CSIRT supervisor: When unknown malware is detected, for example a targeted e-mail attack, we not only depend on sandbox products; our security staff also try to determine the nature of the attack from past attack trends and know-how based on analysis of changing attack methods. The IT departments at regular companies simply do not have the human resources to defend against these types of attacks.
SOC manager: There are some customers who say, "Our company does not have the kind of information assets that will be targeted." This, however, is a big mistake. In the past few years, targeted attacks known as watering hole attacks have been on the increase. The web sites of regular companies in Japan have been used as illegal stepping stones to gain access to the actual target companies, and even though these regular companies are also victims, they are sometimes treated as the perpetrators. In these cases, even if security measures were taken, unless those companies can prove that there were illicit activities of which they were unaware, they are likely to lose the trust of their customers and incur damage to their brand image. Because any company can become involved in a serious security incident, activities to protect your own company are very important, and are even one of your social responsibilities.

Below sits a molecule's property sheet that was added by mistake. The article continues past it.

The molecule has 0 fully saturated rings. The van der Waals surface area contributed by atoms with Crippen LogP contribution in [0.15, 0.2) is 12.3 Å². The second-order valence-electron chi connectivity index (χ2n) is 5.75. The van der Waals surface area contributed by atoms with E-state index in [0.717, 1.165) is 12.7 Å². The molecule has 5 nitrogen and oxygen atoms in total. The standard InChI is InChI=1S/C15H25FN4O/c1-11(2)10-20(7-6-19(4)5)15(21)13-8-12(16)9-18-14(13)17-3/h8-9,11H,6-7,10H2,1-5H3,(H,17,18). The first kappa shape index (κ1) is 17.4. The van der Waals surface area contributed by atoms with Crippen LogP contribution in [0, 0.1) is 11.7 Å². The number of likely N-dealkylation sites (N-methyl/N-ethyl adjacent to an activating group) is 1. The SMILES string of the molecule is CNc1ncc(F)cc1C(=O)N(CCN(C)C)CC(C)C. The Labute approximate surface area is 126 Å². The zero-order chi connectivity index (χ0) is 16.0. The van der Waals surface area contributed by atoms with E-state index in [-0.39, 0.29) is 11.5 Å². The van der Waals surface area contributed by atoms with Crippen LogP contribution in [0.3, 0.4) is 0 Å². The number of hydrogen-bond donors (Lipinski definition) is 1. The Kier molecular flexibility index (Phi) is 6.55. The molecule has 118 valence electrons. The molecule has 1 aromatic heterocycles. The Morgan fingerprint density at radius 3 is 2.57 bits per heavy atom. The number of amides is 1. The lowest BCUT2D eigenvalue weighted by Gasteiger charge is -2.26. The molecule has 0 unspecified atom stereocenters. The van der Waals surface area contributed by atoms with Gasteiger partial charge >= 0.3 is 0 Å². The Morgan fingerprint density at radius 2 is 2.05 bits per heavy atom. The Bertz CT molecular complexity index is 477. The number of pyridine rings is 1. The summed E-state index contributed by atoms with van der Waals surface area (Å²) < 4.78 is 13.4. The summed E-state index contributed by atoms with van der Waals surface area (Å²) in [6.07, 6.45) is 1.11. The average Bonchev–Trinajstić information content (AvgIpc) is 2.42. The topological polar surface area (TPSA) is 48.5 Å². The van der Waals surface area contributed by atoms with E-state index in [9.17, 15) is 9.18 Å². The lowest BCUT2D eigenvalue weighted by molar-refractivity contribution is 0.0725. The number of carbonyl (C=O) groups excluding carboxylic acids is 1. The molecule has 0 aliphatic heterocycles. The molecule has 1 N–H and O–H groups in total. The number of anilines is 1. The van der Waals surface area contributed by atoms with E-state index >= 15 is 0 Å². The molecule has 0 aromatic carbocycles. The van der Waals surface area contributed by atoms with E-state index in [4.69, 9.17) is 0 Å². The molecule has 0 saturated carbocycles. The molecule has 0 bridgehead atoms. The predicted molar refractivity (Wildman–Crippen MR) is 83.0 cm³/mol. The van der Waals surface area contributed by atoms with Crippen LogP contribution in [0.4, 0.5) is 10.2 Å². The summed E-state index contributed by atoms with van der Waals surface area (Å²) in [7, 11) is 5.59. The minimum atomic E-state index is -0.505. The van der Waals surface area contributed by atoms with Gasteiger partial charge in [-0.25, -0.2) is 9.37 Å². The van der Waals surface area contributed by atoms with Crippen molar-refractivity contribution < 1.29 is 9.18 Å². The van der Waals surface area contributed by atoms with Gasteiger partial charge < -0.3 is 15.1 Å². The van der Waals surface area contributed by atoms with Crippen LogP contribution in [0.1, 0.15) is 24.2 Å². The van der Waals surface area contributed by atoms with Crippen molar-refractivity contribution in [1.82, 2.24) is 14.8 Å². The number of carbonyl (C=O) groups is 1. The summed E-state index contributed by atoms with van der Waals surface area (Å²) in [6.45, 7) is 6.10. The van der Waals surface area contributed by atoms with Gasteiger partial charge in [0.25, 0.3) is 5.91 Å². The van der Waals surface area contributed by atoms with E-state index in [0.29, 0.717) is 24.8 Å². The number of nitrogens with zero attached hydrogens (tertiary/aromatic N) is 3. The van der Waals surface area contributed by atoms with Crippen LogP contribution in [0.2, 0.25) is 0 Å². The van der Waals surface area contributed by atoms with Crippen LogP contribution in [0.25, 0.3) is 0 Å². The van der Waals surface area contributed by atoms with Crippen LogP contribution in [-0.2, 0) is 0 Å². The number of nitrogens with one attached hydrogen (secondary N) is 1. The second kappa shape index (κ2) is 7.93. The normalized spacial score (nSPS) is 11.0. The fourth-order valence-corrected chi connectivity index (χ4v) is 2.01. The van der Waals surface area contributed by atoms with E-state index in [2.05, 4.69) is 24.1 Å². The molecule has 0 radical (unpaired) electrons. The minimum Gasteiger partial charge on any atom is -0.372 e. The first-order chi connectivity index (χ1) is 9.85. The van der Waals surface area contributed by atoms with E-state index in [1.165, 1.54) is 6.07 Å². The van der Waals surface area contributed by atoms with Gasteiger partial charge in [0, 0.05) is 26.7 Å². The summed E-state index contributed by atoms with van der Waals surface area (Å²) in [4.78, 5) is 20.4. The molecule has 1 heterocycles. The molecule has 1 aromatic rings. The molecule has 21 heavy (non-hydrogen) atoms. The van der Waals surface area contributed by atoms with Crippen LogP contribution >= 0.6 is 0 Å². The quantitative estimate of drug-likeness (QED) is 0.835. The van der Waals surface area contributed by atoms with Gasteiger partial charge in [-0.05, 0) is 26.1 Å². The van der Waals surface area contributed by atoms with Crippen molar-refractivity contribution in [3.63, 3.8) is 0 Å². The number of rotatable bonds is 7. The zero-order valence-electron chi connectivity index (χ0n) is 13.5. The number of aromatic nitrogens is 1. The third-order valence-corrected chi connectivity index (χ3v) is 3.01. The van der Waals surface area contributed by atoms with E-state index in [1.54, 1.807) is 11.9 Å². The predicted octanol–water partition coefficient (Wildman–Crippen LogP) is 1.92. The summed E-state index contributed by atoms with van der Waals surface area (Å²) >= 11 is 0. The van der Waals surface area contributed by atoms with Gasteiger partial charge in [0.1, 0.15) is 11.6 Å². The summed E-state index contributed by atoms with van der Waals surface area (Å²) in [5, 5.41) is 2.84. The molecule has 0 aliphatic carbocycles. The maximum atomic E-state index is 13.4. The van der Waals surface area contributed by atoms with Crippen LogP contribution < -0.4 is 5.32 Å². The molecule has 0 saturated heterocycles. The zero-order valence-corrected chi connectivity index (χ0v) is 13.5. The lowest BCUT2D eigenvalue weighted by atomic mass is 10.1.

CSIRTS need to be operated properly.
Goto: CSIRT units monitor and improve internal environments when things are normal, and once an incident occurs, they play a central role in implementing countermeasures. However, many companies and organizations seem to have problems operating their CSIRTs.
CSIRT supervisor: It is a good trend for us that people are paying attention to CSIRT, but in many regular companies, CSIRT staff are selected from various departments and asked to double as members of CSIRT. There are even cases when a single individual is given all the responsibility. Even if an expert is designated, that person needs a human network within the organization who should be trained on a regular basis, otherwise things will not go smoothly if an incident occurs and the damage will spread.
SOC manager: SOC staff provide incident information to the CSIRT or IT department. The department that was contacted takes initial action to respond to the incident and coordinates with related departments. However, this is often the area that is not working. Specifically, we once had a case where a customer left decision-making completely up to us saying, "We will leave all security work up to you," with the result that even though our job was only monitoring the equipment, we were forced to do the subsequent investigative work. There have also been cases in which even though a CSIRT was established, the logs necessary for investigative analysis were not stored appropriately, so investigative analysis could not be conducted.
Goto: In other words, it's not just a matter of making a CSIRT and then forgetting about it.